So now we know. Harbhajan Singh is the rattler-in-chief of the Indian team. Whether he takes a clutch of wickets or not in the series against Australia, he is expected to keep the temperature up and provoke the opposition. We can dismiss his utterances as those of a man merely doing his job, or examine how pathetic they sound in the light of India's recent performances both at home and away.
"We will teach Australia how to play cricket," Harbhajan has been quoted as saying. Asked about his prediction for the series, he responded with, "India will win 4-0." In over eight decades of international cricket, India have never won a series by that margin.
There is something charming, almost child-like in this attitude. When India last played Australia, they were thrashed 4-0 (no Australian rattler-in-chief had predicted that), thus ending the careers of two of their major batsmen, the two who had tormented Australia most in recent years: Rahul Dravid and V V S Laxman. Having lost 0-4 to England earlier, that made it eight losses in a row against top opposition. Yet, when England came to India last year, it was widely believed that India would continue to be unbeatable at home. That dream too was shattered.
Against this background, Harbhajan's pronouncements take on the import of a Henry V extolling his soldiers at the Battle of Halfleur ("Once more unto the breach…"), although there is no record of the English monarch promising to teach the French how to fight a war.
The psychologist, the bowling coach, the computer analyst are as much part of an international cricket team as the wicketkeeper and the captain. In recent years, a new post has been created or has evolved – certainly from the time when Australia were monarchs of all they surveyed. The Rattler-in-Chief. Before the start of a series, Hayden or Ponting or Warne or McGrath would make dire predictions. Warne would explain the deviousness of a new delivery he had been working on, calling it zooter, hooter or whatever. Hayden would say - if India were the opponents - that the opposing batsmen were all selfish and interested only in personal glory.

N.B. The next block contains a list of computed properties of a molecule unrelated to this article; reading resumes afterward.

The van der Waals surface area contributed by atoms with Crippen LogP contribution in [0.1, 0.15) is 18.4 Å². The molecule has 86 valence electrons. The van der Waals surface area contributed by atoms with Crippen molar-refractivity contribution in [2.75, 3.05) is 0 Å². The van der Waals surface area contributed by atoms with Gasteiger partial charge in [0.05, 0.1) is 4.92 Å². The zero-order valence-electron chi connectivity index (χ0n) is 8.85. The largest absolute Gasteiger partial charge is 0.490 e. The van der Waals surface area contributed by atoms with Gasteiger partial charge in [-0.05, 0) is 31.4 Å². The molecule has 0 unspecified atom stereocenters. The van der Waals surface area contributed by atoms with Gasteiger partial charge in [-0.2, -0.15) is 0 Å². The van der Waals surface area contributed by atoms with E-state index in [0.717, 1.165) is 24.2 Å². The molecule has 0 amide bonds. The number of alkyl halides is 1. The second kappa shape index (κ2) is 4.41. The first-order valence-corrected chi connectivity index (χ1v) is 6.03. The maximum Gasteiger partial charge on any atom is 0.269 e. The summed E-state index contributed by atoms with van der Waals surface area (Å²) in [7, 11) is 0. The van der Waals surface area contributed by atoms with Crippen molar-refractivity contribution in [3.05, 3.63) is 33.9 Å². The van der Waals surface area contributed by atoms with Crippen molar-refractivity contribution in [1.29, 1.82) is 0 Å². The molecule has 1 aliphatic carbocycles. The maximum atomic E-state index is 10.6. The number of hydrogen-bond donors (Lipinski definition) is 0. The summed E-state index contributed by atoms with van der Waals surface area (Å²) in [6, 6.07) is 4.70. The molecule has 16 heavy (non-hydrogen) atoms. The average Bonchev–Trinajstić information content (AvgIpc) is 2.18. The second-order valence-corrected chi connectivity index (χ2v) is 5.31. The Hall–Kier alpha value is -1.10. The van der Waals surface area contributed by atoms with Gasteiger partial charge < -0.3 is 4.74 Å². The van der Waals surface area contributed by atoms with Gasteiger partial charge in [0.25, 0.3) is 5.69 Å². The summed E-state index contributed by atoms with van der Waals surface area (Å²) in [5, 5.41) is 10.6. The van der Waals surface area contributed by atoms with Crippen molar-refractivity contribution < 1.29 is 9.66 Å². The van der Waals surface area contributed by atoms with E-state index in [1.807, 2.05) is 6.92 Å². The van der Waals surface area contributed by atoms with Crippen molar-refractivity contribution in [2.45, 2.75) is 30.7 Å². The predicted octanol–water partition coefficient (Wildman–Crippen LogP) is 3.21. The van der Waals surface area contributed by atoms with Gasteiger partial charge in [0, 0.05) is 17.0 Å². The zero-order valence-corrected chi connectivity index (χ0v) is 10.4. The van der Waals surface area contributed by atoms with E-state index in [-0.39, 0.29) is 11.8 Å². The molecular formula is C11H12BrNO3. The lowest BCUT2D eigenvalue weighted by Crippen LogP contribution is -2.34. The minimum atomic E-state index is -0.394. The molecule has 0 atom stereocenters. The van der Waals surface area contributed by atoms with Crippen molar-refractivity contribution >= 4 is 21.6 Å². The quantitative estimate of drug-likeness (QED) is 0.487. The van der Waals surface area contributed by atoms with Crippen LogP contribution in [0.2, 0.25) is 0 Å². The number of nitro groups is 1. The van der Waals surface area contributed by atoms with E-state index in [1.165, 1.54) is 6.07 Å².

All good stuff, sometimes tangentially connected with the truth. But Australia could afford to sound cocky and arrogant. They were the best team in the world, and if they occasionally had to remind the opposition of this, their players were seldom shy or retiring. At any rate, it seemed like part of the strategy. If you could dismiss the batsman before he had entered the stadium or even the city where the Test was being played, you were that much ahead of the game, after all. Steve Waugh gave it a name and thus respectability, by calling the process one of "mental disintegration."
Other teams picked up on the tactic. Pakistan's Shahid Afridi, whose confidence outstripped his record, was happy to be a rattler-in-chief. But Dale Steyn didn't need to do it, nor did Graeme Smith, his captain. But other captains sometimes did even if they did not make a fetish of it. Like Sri Lanka's Arjuna Ranatunga, who said before a World Cup semifinal, "India are not a bad team at all; we do not take them lightly," thus in one patronising stroke making his point as well as depriving Mohammad Azharuddin, his rival, of the opportunity to say the same thing against Sri Lanka.
Sadly, it is difficult to imagine the current Australian team, decidedly weaker than the previous couple of teams to have toured India, mentally disintegrating after Harbhajan's remarks, which no doubt are meant to sting. It doesn't matter if the offspinner means what he says. If India win the series, he can take the credit for having predicted it even if he got a minor detail wrong. If India lose, he can claim he was misquoted. That is another strategy that has been successful in the past.